VW's largest vehicle targets active America

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The 2018 Volkswagen Atlas is a very large vehicle, by VW standards, sitting above their Tiguan and Tuareg crossover models as a full-sized, seven-passenger SUV(Credit: Volkswagen)

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Volkswagen has unveiled a new seven-passenger sport utility for the North American market. The 2018 Atlas will be the largest vehicle made by VW in North America and aims squarely at the high-profit large SUV segment, but with a V-dub twist.

The 2018 Volkswagen Atlas is a very large vehicle, by VW standards, sitting above their Tiguan and Tuareg crossover models as a full-sized, seven-passenger SUV. The production Atlas will measure 198.3 inches in length, 77.9 inches in width, and 69.6 inches in height (503.7 x 197.9 x 176.8 cm), about 10 inches longer and two inches taller than the Tuareg. As a full-sized SUV, the Atlas will compete in one of the most profitable segments in the United States, but takes a slightly different tack in its aim for appeal.

Most sport utilities are marketed as either muscular, utilitarian machines that are capable of doing anything or as refined, near-luxury family haulers with get-anywhere credibility. VW seems to have taken a cue from its German neighbors in the luxury segment, BMW, and created a more active lifestyle bent to the new Atlas. Renderings from Volkswagen showing design attributes of the 2018 Atlas include cargo spaces configured to haul surfboards, paddleboards, and scuba gear.

In terms of style, all of the V-dub design cues from current-generation vehicles are found on the Atlas, including the straight body lines and a thin, sport-minded grille. Exterior elements such as the standard LED headlights and daytime running lights are a part of this new-generation VW look.

Emphasis for the unveiling of the 2018 VW Atlas was on the interior experience, however. The general design of the front driver and passenger position and dash will be familiar to those who've spent time in the Tuareg crossover, with a design that appears to be mainly about straight lines and clean intersections rather than on an open cabin feel. Several differences are apparent, especially at the squared center stack and in the lifted, more angular dashboard lines.

The second row bench is simple, but adjustable. As is now becoming standard in the segment, VW engineered the second row outboard seats to rock forward for easier access to the third row without requiring removal of child safety seats installed in that second row. The third row is two captain's-style chairs made, Volkswagen says, to accommodate full-grown adults. Seating is situated high, riding over the rear axle, so we aren't sure how comfortable those seats will be, though the obvious legroom advantages are apparent. The second row is a 60/40 split-fold that allows multiple cargo options.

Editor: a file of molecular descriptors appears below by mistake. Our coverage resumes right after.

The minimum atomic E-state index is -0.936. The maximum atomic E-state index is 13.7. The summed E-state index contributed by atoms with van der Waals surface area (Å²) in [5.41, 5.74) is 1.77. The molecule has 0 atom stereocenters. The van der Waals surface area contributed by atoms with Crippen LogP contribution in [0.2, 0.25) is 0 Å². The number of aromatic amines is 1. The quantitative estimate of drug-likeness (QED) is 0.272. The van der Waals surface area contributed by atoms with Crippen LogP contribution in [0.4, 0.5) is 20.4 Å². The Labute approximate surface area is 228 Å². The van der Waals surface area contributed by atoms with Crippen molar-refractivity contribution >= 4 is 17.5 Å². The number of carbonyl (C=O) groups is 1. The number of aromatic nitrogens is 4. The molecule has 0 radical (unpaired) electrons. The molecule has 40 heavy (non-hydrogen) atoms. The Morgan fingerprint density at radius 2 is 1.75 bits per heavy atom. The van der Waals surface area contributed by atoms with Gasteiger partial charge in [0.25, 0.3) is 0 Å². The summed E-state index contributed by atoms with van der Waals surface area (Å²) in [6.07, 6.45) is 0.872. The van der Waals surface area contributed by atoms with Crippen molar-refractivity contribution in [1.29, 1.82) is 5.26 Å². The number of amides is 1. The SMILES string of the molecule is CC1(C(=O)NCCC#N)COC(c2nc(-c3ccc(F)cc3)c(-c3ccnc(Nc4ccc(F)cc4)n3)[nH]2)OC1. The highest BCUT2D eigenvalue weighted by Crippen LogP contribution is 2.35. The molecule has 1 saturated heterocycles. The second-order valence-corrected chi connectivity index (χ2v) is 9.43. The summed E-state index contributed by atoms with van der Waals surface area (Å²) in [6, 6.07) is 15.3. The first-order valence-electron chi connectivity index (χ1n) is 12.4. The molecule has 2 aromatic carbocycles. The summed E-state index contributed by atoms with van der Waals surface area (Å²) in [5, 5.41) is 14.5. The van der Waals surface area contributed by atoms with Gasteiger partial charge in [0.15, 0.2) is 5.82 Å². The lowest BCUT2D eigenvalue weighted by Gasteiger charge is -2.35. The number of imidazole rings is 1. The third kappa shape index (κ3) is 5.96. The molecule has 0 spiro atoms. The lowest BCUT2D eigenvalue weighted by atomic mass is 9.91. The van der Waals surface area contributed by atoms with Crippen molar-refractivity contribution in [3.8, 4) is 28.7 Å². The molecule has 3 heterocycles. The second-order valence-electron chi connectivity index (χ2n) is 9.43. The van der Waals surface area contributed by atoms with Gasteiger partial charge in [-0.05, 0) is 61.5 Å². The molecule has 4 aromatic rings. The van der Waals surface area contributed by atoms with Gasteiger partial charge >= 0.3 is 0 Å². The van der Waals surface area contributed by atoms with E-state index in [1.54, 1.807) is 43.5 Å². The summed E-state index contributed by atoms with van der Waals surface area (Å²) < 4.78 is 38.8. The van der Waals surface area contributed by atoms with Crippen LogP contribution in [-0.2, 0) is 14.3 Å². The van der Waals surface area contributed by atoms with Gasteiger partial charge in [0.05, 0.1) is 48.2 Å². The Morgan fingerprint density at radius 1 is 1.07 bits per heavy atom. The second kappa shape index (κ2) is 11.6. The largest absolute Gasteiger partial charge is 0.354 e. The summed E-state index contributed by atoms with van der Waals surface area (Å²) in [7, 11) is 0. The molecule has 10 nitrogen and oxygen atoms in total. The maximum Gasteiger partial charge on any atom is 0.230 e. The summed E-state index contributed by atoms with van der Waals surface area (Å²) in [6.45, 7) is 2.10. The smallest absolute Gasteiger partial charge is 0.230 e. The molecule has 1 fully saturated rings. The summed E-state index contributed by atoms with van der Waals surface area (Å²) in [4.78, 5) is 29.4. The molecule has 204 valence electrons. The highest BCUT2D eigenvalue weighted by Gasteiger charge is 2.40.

Powering the 2018 Volkswagen Atlas will be one of two engine options. A 2.0-liter turbocharged four-cylinder that outputs 238 horsepower (177.4 kW) or a 3.6-liter 280-horsepower (208.7 kW) V6. An eight-speed automatic transmission will be standard equipment, as will be front-wheel drive. All-wheel drive will be available for the V6 option. The AWD (called "4Motion") option will include weather/terrain driving mode selections. VW promises fuel economy numbers ahead of the 2018 Atlas' production release in early 2017.

In addition to powertrain options, trim levels (as yet unspecified) will carry various driver-assistance and infotainment technologies. Volkswagen Car-Net connected services will be available for the Atlas, giving App-Connect smartphone access as standard. Integration with Apple CarPlay, Android Auto, and MirrorLink are also to be available. As with other VW models, premium audio will be from Fender. Driver-assistance features will include adaptive cruise control, forward collision warning, forward automatic emergency braking, blind-spot monitoring, rear cross-traffic alert, lane departure warning, and parking assistance with semi-automated parking.

Exclusive to Volkswagen and available on the Atlas will be the company's innovative Automatic Post-Collision Braking System. The system applies the brakes immediately after an impact, minimizing the vehicles' movements post-impact to reduce vehicle movement after-impact as well as reduce kinetic energy from the impact rebound. Both of which, Volkswagen says, can reduce collision injuries to passengers.

The 2018 VW Atlas will be manufactured at the carmaker's Chattanooga, Tennessee assembly plant in the US, which has been expanded specifically to undertake this task.

Source: Volkswagen

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